But we are equally bound to respect the sacredness of the life and well-being of the mother and the unborn child.

We recognize tragic conflicts of life with life that may justify abortion, and in such cases we support the legal option of abortion …

We call all Christians to a searching and prayerful inquiry into the sorts of conditions that may cause them to consider abortion. We entrust God to provide guidance, wisdom, and discernment to those facing an unintended pregnancy

We commit our Church to continue to provide nurturing ministries to those who terminate a pregnancy, to those in the midst of a crisis pregnancy, and to those who give birth

Governmental laws and regulations do not provide all the guidance required by the informed Christian conscience. Therefore, a decision concerning abortion should be made only after thoughtful and prayerful consideration by the parties involved, with medical, family, pastoral, and other appropriate counsel.

As a pastor, I’ve been with faithful people who, for a variety of reasons, decided to terminate a pregnancy. It’s never easy. I’ve never been able to offer a simple answer. We have an adopted grand-daughter who would not be in our family if her birth mother had chosen abortion. But I know that none of these people, the physicians, nor the people who drove them to the clinic are criminals. Based on scripture interpreted through reason, tradition and experience along with my respect for the Constitution, I believe the Court was “egregiously wrong” in reversing Roe.

Just the Beginning?

Justice Thomas made it clear that this is just the beginning. He wants the Court to reconsider other rights that are based in the Constitutional right to privacy. He named contraception (Griswold vs. Connecticut), private sexual practices (Lawerence v. Texas) and same-sex marriage (Obergefell v. Hodges), all of which are based on the same right of privacy. He conveniently left out the right to interracial marriage (Loving v. Virginia).

I have no idea where all this will take us, but I wish we had another Methodist on the Court!

Grace and peace,

Jim

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24 thoughts on “The [Only] Methodist on the Court

  1. Thanks Jim. So insightful. Mirrors your faith, caring nature and deep intellect.

  2. Marvelous, just incredibly wonderful as all your writing is. I should be writing you every week to tell you that what you say just keeps me going in this world that seems to be imploding around us. Thank you! Thank you ! Love to you and Martha, Susan and Warren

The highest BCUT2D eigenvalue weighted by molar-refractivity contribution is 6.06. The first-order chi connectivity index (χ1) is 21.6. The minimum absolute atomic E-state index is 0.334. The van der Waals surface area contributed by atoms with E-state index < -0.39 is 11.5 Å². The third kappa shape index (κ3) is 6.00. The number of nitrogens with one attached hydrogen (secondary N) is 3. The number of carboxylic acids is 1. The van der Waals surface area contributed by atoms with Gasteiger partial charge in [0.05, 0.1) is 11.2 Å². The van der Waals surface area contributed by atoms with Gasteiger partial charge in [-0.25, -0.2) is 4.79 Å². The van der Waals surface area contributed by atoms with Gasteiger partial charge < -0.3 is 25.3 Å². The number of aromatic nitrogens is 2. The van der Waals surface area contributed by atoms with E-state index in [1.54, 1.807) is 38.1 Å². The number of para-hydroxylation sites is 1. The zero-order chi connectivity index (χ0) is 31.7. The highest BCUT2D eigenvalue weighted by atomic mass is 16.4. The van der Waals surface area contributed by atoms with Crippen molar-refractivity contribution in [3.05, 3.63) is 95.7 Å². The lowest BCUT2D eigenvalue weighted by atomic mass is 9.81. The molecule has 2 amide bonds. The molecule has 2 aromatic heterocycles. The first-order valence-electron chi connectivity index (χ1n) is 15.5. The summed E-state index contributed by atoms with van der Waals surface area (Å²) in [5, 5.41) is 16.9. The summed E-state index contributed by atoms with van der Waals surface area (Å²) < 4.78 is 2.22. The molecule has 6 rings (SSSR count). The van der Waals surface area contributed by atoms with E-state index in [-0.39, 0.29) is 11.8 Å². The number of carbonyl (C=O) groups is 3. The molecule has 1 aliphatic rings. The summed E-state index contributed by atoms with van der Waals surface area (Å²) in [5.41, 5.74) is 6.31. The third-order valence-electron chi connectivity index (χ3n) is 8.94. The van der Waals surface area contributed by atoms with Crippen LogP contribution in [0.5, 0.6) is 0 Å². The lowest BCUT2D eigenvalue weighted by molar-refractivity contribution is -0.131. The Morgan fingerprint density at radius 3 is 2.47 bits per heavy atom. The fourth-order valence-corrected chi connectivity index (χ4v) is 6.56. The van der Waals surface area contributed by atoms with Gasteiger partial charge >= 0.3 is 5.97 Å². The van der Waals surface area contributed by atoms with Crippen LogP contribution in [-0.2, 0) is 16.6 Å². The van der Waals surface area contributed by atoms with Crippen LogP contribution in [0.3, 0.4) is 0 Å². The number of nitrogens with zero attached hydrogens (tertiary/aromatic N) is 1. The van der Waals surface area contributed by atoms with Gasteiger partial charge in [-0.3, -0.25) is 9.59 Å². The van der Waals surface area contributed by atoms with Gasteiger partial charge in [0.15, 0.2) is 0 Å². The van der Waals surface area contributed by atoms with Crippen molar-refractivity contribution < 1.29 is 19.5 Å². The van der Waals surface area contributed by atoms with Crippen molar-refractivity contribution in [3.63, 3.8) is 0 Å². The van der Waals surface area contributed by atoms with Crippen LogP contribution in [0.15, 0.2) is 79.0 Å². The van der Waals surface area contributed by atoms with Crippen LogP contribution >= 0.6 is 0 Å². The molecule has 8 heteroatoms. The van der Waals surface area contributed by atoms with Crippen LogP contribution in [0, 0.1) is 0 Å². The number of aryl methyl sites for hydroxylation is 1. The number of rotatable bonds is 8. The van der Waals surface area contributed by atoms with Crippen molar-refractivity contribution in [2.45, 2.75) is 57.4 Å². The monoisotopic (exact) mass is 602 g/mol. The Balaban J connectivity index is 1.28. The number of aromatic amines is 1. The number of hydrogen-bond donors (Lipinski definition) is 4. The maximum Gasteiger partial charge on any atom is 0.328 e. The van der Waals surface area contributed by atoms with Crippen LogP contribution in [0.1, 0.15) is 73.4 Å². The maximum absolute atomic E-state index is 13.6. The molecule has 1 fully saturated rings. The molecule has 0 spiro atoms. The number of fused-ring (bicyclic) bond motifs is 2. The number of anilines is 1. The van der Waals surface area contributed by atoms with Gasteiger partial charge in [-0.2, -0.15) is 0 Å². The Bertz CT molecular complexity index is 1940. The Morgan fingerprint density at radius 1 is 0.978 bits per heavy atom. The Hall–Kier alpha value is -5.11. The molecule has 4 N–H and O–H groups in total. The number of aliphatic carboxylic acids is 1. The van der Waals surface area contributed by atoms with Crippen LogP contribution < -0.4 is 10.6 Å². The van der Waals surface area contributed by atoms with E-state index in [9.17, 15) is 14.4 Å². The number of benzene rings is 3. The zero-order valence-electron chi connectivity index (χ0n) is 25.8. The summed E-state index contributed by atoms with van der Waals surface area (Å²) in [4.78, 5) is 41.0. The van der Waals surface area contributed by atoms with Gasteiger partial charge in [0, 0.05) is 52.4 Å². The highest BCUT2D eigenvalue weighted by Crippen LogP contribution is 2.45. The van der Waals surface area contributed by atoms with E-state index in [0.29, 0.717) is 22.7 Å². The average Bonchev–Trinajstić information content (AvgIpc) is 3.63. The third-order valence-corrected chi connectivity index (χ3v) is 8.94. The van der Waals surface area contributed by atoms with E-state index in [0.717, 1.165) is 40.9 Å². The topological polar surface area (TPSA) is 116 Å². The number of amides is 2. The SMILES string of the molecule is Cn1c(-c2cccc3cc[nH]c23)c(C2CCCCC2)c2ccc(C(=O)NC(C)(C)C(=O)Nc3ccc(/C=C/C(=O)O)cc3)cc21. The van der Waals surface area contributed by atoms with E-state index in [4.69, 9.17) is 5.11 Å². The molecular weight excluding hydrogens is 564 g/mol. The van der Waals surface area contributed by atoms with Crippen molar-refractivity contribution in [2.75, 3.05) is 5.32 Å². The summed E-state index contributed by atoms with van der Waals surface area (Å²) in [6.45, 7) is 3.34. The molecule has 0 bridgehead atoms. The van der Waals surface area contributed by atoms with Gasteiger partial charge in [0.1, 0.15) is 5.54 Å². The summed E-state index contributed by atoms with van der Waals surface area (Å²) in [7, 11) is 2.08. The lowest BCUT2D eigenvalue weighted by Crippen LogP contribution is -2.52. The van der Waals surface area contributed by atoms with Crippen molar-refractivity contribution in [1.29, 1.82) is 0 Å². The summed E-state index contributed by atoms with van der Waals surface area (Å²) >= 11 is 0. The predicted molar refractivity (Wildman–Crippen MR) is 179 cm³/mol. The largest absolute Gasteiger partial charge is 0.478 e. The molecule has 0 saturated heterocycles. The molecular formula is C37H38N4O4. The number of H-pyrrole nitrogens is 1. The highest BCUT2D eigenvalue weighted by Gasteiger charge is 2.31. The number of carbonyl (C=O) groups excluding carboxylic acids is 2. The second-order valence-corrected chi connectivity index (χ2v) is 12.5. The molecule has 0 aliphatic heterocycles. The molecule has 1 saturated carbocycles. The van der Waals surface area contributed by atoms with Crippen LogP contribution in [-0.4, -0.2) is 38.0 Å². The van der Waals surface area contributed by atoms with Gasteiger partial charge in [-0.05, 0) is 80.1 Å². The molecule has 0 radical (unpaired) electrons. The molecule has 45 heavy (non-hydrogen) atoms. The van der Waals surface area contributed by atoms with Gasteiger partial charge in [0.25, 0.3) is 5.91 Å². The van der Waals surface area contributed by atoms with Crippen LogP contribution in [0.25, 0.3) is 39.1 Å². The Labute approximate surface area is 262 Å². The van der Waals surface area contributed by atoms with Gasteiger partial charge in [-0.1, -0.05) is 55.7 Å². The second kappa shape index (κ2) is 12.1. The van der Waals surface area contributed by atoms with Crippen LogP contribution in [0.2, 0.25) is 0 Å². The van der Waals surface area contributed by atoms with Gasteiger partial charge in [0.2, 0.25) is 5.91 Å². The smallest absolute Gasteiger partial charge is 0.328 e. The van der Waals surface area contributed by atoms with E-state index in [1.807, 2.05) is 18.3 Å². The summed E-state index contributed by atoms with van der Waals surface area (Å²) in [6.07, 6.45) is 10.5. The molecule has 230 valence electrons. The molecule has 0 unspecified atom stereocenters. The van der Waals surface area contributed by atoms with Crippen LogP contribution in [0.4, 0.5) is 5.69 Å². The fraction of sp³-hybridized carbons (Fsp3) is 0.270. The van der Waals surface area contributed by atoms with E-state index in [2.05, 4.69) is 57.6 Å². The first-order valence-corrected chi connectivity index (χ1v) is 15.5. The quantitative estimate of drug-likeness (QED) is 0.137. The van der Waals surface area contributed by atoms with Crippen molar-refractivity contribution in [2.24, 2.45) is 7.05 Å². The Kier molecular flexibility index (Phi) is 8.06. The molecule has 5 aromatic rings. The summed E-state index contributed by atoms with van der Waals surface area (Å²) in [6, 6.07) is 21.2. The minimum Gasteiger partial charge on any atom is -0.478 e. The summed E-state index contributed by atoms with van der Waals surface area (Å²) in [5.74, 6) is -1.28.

Sent from my iPhone

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  3. Wonderfully said, Jim. May I borrow from it for an article in our local paper? I promise not to take the whole thing, & I’ll credit your article for inspiring mine. This needs saying widely.

    Charles

    1. Please feel free to use it in any way that would be helpful to you!

  4. And is that our mutual friend Bill Lawrence in the photo? He was at Met. before Duke. He’s our speaker for our Retired Pastors & Spouses Beach Retreat this fall that I’ve chaired the past 5 years. As a former President of our Judicial Council he’s speaking on UMC’s future.

    Charles

    1. Thanks for the compliment of identifying me with Bill Lawrence, but it’s just me…just younger in 1990!

  5. Carolyn Linder June 29, 2022 — 3:15 pm

    I wish you were another voice on the Supreme Court! Thanks, Jim, for sharing this information.

  6. So helpful; I will send it on to several folks, assuming that’s ok with you. L

    Sent from my iPad

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    1. Of course. Happy to have you share it.

  7. Jim Thanks! Well stated and most helpful. I hope you and Martha are having a great summer. We are. Although we are heading to Jane’s youngest sister’s funeral in NC on Saturday, I had a minimal risk diagnosis on a recent prostate biopsy and although they not know why I am having TIAs most recent test at TGH eliminated several concerns. I am about done with all of this and looking forward to a “walk-about” soon. Have a great weekend and hope you are able to gather with your family. SHALOM, Tom Mc